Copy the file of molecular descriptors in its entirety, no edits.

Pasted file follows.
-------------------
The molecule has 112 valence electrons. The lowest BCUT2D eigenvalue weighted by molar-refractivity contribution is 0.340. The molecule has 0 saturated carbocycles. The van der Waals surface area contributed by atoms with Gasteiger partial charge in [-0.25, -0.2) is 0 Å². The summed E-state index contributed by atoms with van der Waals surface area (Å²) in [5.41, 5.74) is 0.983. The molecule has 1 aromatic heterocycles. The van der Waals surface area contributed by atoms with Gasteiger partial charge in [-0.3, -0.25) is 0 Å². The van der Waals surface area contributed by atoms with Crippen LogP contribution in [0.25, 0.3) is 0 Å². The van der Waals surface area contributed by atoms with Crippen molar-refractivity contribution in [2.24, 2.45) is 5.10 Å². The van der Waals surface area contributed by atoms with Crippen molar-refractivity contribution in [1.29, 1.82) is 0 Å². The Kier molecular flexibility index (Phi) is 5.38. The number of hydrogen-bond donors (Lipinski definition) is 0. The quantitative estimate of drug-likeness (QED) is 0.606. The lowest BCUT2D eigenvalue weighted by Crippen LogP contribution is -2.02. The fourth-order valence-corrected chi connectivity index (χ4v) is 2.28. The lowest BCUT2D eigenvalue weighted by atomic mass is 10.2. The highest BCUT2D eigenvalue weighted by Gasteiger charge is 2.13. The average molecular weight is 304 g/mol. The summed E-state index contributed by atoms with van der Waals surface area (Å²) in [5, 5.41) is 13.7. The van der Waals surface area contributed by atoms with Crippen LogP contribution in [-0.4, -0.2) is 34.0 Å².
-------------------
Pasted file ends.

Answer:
The molecule has 112 valence electrons. The lowest BCUT2D eigenvalue weighted by molar-refractivity contribution is 0.340. The molecule has 0 saturated carbocycles. The van der Waals surface area contributed by atoms with Gasteiger partial charge in [-0.25, -0.2) is 0 Å². The summed E-state index contributed by atoms with van der Waals surface area (Å²) in [5.41, 5.74) is 0.983. The molecule has 1 aromatic heterocycles. The van der Waals surface area contributed by atoms with Gasteiger partial charge in [-0.3, -0.25) is 0 Å². The van der Waals surface area contributed by atoms with Crippen LogP contribution in [0.25, 0.3) is 0 Å². The van der Waals surface area contributed by atoms with Crippen molar-refractivity contribution in [2.24, 2.45) is 5.10 Å². The van der Waals surface area contributed by atoms with Crippen molar-refractivity contribution in [1.29, 1.82) is 0 Å². The Kier molecular flexibility index (Phi) is 5.38. The number of hydrogen-bond donors (Lipinski definition) is 0. The quantitative estimate of drug-likeness (QED) is 0.606. The lowest BCUT2D eigenvalue weighted by Crippen LogP contribution is -2.02. The fourth-order valence-corrected chi connectivity index (χ4v) is 2.28. The lowest BCUT2D eigenvalue weighted by atomic mass is 10.2. The highest BCUT2D eigenvalue weighted by Gasteiger charge is 2.13. The average molecular weight is 304 g/mol. The summed E-state index contributed by atoms with van der Waals surface area (Å²) in [5, 5.41) is 13.7. The van der Waals surface area contributed by atoms with Crippen LogP contribution in [-0.4, -0.2) is 34.0 Å².